# Seven Problems in Equilateral Triangle

Solution to Problem 4

Given an equilateral triangle $ABC$ with the base extended to twice its length: $AB'=AB.$ Let $B'I$ (with $I$ on $(ABC))$ be the second tangent from $B'$ to the incircle of $\Delta ABC;$ $L$ the intersection of $B'I$ with $(ABC).$ $CL$ intersects $B'B$ in $J$ and $B'F$ in $K.$

Prove that

- $B'J=JA,$
- $K$ is concyclic with $B',A,O,I.$

### Solution

Observe that, since $AB'=AB,$ due to symmetry in $B'O,$ where $O$ is the center/circumcenter of $\Delta ABC,$ $B'L=LI.$

Next, let's show that $CL\parallel IA.$ Indeed, as has been shown, points $B',A,O,I$ are concyclic so that, in particular $\angle IB'A + \angle IOA = 180^{\circ}.$ On the other hand, $\angle IB'A=\frac{1}{2}(\overparen{BI}-\overparen{AL}).$ So we have

$\begin{align} 180^{\circ} &= \angle IB'A + \angle IOA\\ &=\frac{1}{2}(\overparen{BI}-\overparen{AL})+(240^{\circ}-\overparen{BI})\\ &=240^{\circ}-\frac{1}{2}(\overparen{AL}+\overparen{BI})\\ &=240^{\circ}-\frac{1}{2}\overparen{AL}-\frac{1}{2}(120^{\circ}-\overparen{IC})\\ &=180^{\circ}-\frac{1}{2}\overparen{AL}+\frac{1}{2}\overparen{IC}, \end{align}$

implying $\overparen{AL}=\overparen{IC}$ which makes $CL\parallel IA.$ By one of Thales' theorems and since $B'L=LI,$ $B'J=JA.$

For the next step, let's study the clockwise rotation around $O$ through $120^{\circ}.$

First, by construction, $\angle B'AO=150^{\circ}$ so that $\overparen{B'AO}=360^{\circ}-2\cdot 150^{\circ}=60^{\circ}.$ It follows that $B'O$ is a side of the regular hexagon inscribed into circle $(B'AOI)$ and, as a consequence, it forms a $120^{\circ}$ angle with the adjacent side of the hexagon. In other words, the image of $B'O$ under the said rotation is a chord of the circle $(B'AOI).$ Let it be $A'O:$ $\angle B'OA'=120^{\circ}$ and $B'O=A'O.$

For convenience, let's have a notation for this rotation: $\mathcal{R}.$ So, we found that if $A'=\mathcal{R} (B')$ then $A'$ lies on $(B'AOI)$ and $\angle B'OA'=120^{\circ}$.

Further, $\mathcal{R} (AB)=CA,$ implying $\mathcal{R} (BB')=AA',$ so that $AC$ extended twice to its length ends up at $A'.$ $\mathcal{R} (B'F)=A'V,$ tangent to $(ABC)$ with $V$ on $(ABC).$ Form here, $\angle (VA',B'F)=60^{\circ}.$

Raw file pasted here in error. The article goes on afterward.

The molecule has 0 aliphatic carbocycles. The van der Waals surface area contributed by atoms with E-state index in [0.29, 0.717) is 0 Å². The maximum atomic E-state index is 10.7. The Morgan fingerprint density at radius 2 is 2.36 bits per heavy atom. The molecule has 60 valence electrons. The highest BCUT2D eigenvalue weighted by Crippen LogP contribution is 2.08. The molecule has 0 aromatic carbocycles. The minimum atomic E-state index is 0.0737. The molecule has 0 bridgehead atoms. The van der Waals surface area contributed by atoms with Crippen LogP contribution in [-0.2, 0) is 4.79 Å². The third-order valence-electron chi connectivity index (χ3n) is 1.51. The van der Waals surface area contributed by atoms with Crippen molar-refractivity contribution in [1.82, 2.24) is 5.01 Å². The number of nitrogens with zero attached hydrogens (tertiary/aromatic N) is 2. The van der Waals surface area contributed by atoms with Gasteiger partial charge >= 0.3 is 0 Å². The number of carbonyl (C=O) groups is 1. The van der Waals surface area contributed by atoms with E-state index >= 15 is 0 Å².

$\mathcal{R} (CK)=BK',$ with $K'$ on $A'V.$ (Also, $\mathcal{R} (L)=I$ because $\angle AOC=\angle LOI$ by the first part of the proof.)

If $\overline{K}$ is the second intersection of $A'V$ with $(B'AOI)$ then $\angle AA'\overline{K}=\angle BB'F;$ this implies that $B'F$ crosses $(B'AOI)$ in $\overline{K}.$ (Otherwise, there would be two equal inscribed angles subtended by arcs of different lengths.) Both points, $K$ and $\overline{K}$ lie on $B'F,$ $\overline{K}$ is also on $(B'AOI)$. It remains to be shown that the two points coincide.

Now that we found the intersection of $A'V$ and $B'F$ to be $\overline{K},$ we can claim that $\angle A'\overline{K}F=\angle V\overline{K}F=\angle (VA',B'F)=60^{\circ},$ making $\Delta \overline{K}FV$ equilateral. And, since $\angle F\overline{K}V$ is half the difference of the two arcs $VF,$ the short one is $120^{\circ},$ from which $VF=BC:$ the two equilateral triangles are equal.

Let $Q$ be the center of $(B'AOI).$ $AI$ is the common chord of $(B'AOI)$ and $(ABC$) and, as such, is perpendicular to the line of centers $OQ.$ In addition, $L$ and $C$ are symmetric in $OQ$ as are $B'$ and $A'.$

Let $\mathcal{O}(X)$ denote the power of a point $X$ with respect to $(ABC),$ and $\mathcal{Q}(X)$ that with respect to $(B'AOI).$ Note that $\mathcal{O}(\overline{K})=(\overline{K}F)^{2}=(AB)^{2}$ and $\mathcal{Q}(\overline{K})=0.$ For $J,$ due to the first part of the proof, $\mathcal{Q}(J)=B'J\cdot AJ=(AB)^{2}/4,$ whereas $\mathcal{O}(J)=AJ\cdot BJ=3(AB)^{2}/4.$ It follows that

$\mathcal{O}(\overline{K})-\mathcal{O}(J)=\displaystyle\frac{(AB)^{2}}{4}=\mathcal{Q}(\overline{K})-\mathcal{Q}(J).$

It follows that $J\overline{K}$ is parallel to the radical axis of the two circles $(O)$ and $(Q)$ which is $AI.$ But we previously found that $AI\parallel CL,$ i.e., $AI\parallel CJ.$ Thus we conclude that $\overline{K}$ lies on exactly same straight line as $K$ and, since they both also lie on $B'F,$ they coincide.

### Acknowledgment

The proof is an expanded (probably, unnecessarily) version of the one posted by Machó Bónis at the CutTheKnotMath facebook page.

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